Plans of Planning

NOTE: This post inspired by Pippin & Pearl’s post from this morning.  The opinions expressed are my own, but have been influenced by every wedding I’ve ever attended (or was unable to attend because the couples in question eloped to Las Vegas with little-to-no notice. Aherm.)  

Don't freak out; I was just modeling it for a friend. This was so long ago that I didn't have a mannequin available for such purposes.
Don’t freak out; I was just modeling it for a friend. This was taken before Tiddleywink Vintage had a mannequin available for such purposes.

Someday, I’ll get married. That’s the plan, anyway. And with each wedding at which I’m present, I make mental notes. Band too genre-specific/DJ hiring too stressful: use an iTunes playlist. Awkward, cliquish socializing: invite only your closest friends/relatives. Starving vegetarians: serve at least a 70:30 ratio of meat-free food. Disappointed parents who missed the event due to surprise elopement: just don’t do that. The most down-to-earth, smart, sane people I know getting caught up in the spiral of wedding planning: keep it simple. No, not etch-your-own-beribboned-mason-jars simple, but REALLY simple. Still, it’s a special event, and should be treated accordingly. I think I found what I’ll eventually be looking for in a book I recently enjoyed reading called Let’s Bring Back: An Encyclopedia of Forgotten-Yet-Delightful, Chic, Useful, Curious, and Otherwise Commendable Things from Times Gone By, by Leslie Blume. She writes:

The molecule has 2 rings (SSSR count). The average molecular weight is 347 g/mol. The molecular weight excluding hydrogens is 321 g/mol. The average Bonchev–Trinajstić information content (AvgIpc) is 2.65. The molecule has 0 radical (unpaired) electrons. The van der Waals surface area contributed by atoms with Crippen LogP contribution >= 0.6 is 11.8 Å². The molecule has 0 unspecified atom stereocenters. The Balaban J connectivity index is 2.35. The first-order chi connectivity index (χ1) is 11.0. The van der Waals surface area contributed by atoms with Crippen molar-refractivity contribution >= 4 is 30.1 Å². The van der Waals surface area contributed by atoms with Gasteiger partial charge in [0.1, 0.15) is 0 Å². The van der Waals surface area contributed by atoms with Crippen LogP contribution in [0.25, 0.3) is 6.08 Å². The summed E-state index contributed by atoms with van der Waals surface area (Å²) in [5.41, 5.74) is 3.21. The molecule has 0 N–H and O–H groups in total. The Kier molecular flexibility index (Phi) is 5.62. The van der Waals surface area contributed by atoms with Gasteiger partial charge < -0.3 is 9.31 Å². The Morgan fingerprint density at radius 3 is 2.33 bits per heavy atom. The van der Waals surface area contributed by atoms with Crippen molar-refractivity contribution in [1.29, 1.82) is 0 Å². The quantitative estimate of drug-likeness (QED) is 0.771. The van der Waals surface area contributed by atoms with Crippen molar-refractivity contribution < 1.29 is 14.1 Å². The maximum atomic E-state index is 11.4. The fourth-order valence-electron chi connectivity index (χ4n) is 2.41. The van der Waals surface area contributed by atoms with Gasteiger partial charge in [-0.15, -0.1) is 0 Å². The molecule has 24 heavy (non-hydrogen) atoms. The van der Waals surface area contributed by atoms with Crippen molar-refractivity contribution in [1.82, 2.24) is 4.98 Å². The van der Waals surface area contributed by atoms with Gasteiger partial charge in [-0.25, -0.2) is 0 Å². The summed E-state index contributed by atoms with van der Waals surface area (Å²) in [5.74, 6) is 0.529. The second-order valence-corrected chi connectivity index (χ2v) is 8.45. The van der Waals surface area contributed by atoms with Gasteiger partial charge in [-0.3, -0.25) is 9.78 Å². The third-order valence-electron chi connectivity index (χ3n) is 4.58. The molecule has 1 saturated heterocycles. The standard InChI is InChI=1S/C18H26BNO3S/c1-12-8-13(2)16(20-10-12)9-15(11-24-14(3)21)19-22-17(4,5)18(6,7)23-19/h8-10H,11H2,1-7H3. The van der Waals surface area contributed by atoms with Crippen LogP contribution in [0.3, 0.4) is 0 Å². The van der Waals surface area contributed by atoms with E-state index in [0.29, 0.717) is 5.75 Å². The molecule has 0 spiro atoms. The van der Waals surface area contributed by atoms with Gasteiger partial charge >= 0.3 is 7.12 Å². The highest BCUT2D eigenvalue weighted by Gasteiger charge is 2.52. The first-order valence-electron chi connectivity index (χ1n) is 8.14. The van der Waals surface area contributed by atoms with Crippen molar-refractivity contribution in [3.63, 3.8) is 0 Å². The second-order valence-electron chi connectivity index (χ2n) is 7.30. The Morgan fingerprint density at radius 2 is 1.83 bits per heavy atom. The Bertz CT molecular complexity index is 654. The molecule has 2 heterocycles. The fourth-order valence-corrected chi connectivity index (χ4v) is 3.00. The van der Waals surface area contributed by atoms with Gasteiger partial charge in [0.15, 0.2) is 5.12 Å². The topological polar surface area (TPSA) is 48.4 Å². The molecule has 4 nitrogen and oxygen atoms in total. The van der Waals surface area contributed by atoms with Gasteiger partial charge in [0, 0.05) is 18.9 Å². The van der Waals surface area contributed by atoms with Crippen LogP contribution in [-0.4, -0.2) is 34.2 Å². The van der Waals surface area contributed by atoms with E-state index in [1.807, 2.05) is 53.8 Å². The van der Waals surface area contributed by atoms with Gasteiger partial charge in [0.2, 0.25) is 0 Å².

MORNING WEDDINGS The typical American wedding used to follow along these lines: a ceremony in the morning, followed by a wedding breakfast or luncheon at the bride’s parents’ house. The guest list: relatives and intimate friends. The couple would then leave for their honeymoon in the early afternoon. Compared to the expensive fanfare of today’s circus-like weddings (the average American wedding reportedly costs upward of $20,000), the simplicity of this old ritual is very appealing.

The book also includes a “Small Wedding Luncheon” menu taken from the 1966 edition of The New York Times Menu Cook Book. Punch, an assortment of chilled salads, rolls. Cake, coffee, and strawberries served in sparkling wine. Now, that’s more my style. Assuming I get married in this neck of the woods, I already have a cake bakery picked out. Given my careers-slash-hobbies, I’ll still stress over the perfect dress and invitation. But hopefully not much else.

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